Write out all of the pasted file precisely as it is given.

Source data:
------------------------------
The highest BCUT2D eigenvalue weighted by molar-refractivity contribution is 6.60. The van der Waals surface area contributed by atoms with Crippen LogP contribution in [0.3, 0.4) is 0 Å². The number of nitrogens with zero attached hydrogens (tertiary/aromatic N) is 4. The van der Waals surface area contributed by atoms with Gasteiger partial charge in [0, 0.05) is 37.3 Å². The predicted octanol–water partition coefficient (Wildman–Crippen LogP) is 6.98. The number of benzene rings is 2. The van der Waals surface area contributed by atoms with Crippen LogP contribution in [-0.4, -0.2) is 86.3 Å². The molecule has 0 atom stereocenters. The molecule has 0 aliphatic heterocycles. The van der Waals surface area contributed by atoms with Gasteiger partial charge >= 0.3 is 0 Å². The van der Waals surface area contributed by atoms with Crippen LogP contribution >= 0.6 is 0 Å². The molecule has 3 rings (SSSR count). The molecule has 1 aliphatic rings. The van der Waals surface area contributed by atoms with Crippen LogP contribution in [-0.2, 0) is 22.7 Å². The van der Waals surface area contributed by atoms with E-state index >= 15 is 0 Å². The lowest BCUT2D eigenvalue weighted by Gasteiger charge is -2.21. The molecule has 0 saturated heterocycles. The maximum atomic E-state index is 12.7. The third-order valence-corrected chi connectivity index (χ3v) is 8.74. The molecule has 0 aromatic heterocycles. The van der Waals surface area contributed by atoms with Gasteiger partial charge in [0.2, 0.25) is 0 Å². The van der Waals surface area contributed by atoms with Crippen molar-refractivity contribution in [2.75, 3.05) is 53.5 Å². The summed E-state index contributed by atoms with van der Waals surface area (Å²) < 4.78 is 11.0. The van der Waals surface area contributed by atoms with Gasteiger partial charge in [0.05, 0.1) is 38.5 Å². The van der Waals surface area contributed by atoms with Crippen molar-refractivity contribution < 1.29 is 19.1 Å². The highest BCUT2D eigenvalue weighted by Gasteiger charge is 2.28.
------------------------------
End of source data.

The highest BCUT2D eigenvalue weighted by molar-refractivity contribution is 6.60. The van der Waals surface area contributed by atoms with Crippen LogP contribution in [0.3, 0.4) is 0 Å². The number of nitrogens with zero attached hydrogens (tertiary/aromatic N) is 4. The van der Waals surface area contributed by atoms with Gasteiger partial charge in [0, 0.05) is 37.3 Å². The predicted octanol–water partition coefficient (Wildman–Crippen LogP) is 6.98. The number of benzene rings is 2. The van der Waals surface area contributed by atoms with Crippen LogP contribution in [-0.4, -0.2) is 86.3 Å². The molecule has 0 atom stereocenters. The molecule has 0 aliphatic heterocycles. The van der Waals surface area contributed by atoms with Gasteiger partial charge >= 0.3 is 0 Å². The van der Waals surface area contributed by atoms with Crippen LogP contribution >= 0.6 is 0 Å². The molecule has 3 rings (SSSR count). The molecule has 1 aliphatic rings. The van der Waals surface area contributed by atoms with Crippen LogP contribution in [-0.2, 0) is 22.7 Å². The van der Waals surface area contributed by atoms with E-state index >= 15 is 0 Å². The lowest BCUT2D eigenvalue weighted by Gasteiger charge is -2.21. The molecule has 0 saturated heterocycles. The maximum atomic E-state index is 12.7. The third-order valence-corrected chi connectivity index (χ3v) is 8.74. The molecule has 0 aromatic heterocycles. The van der Waals surface area contributed by atoms with Gasteiger partial charge in [0.2, 0.25) is 0 Å². The van der Waals surface area contributed by atoms with Crippen molar-refractivity contribution in [2.75, 3.05) is 53.5 Å². The summed E-state index contributed by atoms with van der Waals surface area (Å²) < 4.78 is 11.0. The van der Waals surface area contributed by atoms with Gasteiger partial charge in [0.05, 0.1) is 38.5 Å². The van der Waals surface area contributed by atoms with Crippen molar-refractivity contribution < 1.29 is 19.1 Å². The highest BCUT2D eigenvalue weighted by Gasteiger charge is 2.28.